1

My actual data and sql is more complicated, but I've stripped it down to the following. I have 3 tables.

match    
+----+---------+
| id | title   |
+----+---------+
| 1  | match 1 |
| 2  | match 2 |
| 3  | match 3 |
| 4  | match 4 |
+----+---------+

home_players
+----+----------+--------+
| id | match_id | player |
+----+----------+--------+
| 1  | 1        | Angus  |
| 2  | 1        | Bertie |
| 3  | 1        | Carl   |
| 4  | 1        | Dave   |
+----+----------+--------+

away_players
+----+----------+--------+
| id | match_id | player |
+----+----------+--------+
| 1  | 2        | Angus  |
| 2  | 2        | Bertie |
| 3  | 2        | Carl   |
| 4  | 2        | Dave   |
+----+----------+--------+

I want to know the match.id and match.title for all matches that Dave has played in, so expecting two rows:

+----+---------+
| id | title   |
+----+---------+
| 1  | match 1 |
| 2  | match 2 |
+----+---------+

I've tried the following:

SELECT DISTINCT m.id, m.title
FROM match m
INNER JOIN home_players h ON m.id = h.match_id
INNER JOIN away_players a ON m.id = a.match_id
WHERE h.player = 'Dave' OR a.player = 'Dave'

But this only ever returns "match 1" and misses "match 2", which Dave has also played in.

+----+---------+
| id | title   |
+----+---------+
| 1  | match 1 |
+----+---------+

It's actually returning a number of rows, but the DISTINCT sorts that out.

What's the sql I need here?

1

Probably the most natural way to do this for most people to do this is with an IN statement and since you want where he is on either the Home Or the Away team the whole thing looks like this.

SELECT m.id, m.title
FROM match m
WHERE m.id IN (SELECT h.match_id FROM home_players h where h.player = 'Dave')
OR m.id IN (SELECT a.match_id FROM away_players a where a.player = 'Dave')

Another way to do this would be to do LEFT joins. You can't use an inner join because you are only left with the entries on the Match table that exist in the table.

SELECT DISTINCT m.id, m.title
FROM match m
LEFT OUTER JOIN home_players h ON m.id = h.match_id and h.player = 'Dave'
LEFT OUTER JOIN away_players a ON m.id = a.match_id and a.player = 'Dave'
WHERE H.id is not NULL or a.id is not NULL

The LEFT OUTER JOINs keep all the entries in the Match table and just fill in NULLs when Dave wasn't part of one of the games and you can look for places where one or the other isn't null.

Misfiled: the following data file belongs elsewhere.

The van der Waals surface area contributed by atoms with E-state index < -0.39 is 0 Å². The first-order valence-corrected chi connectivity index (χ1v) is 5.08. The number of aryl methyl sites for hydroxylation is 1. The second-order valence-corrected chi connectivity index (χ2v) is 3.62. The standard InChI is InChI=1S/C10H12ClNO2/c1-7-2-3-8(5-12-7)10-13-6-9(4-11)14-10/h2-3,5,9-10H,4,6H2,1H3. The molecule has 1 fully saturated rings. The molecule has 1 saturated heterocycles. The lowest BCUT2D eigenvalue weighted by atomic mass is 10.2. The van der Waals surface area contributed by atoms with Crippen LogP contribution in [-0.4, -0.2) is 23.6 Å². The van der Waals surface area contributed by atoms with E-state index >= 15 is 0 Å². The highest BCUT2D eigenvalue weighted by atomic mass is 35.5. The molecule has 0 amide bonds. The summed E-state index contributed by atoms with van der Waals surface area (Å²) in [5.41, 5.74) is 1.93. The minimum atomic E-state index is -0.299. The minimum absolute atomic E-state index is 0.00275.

You could also do this using a Union to build a list of all the IDs from the two tables as a single list. This could be as part of a sub-query like used in the IN example or as a temp table or even a CTE.

| improve this answer | |
  • Marked the second suggestion of this one as my preferred solution, just because the query is easier to build in the Drupal 7 query builder I'm developing in. I'll add that the DISTINCT doesn't seem to be required. Appreciative of all answers. – Dunx Aug 25 '16 at 23:31
1

A good way to do that is likely to use the UNION of two queries, one for home_players, and one for away_players. Something like:

SELECT DISTINCT m.id, m.title
FROM match m
INNER JOIN home_players h ON m.id = h.match_id
WHERE h.player = 'Dave'
UNION 
SELECT DISTINCT m.id, m.title
FROM match m
INNER JOIN away_players a ON m.id = a.match_id
WHERE a.player = 'Dave'
| improve this answer | |
  • A UNION of this kind is what I was considering too. DISTINCT is probably unnecessary since you have UNION (as opposed to UNION ALL). At first I also thought that UNION should be replaced with UNION ALL but then I remembered that sometimes (rarely I guess, perhaps only in friendlies) players do play for both sides, so UNION makes sense to eliminate potential duplicate names coming from both halves of the query. – Andriy M Aug 26 '16 at 5:08
  • @Andriy I was considering UNION ALL as well. I don't know enough about how UNION works on MySQL with regards to duplicate elimination within each set, hence I left it in - but I agree it likely isn't required to DISTINCT each set. – Max Vernon Aug 26 '16 at 11:43

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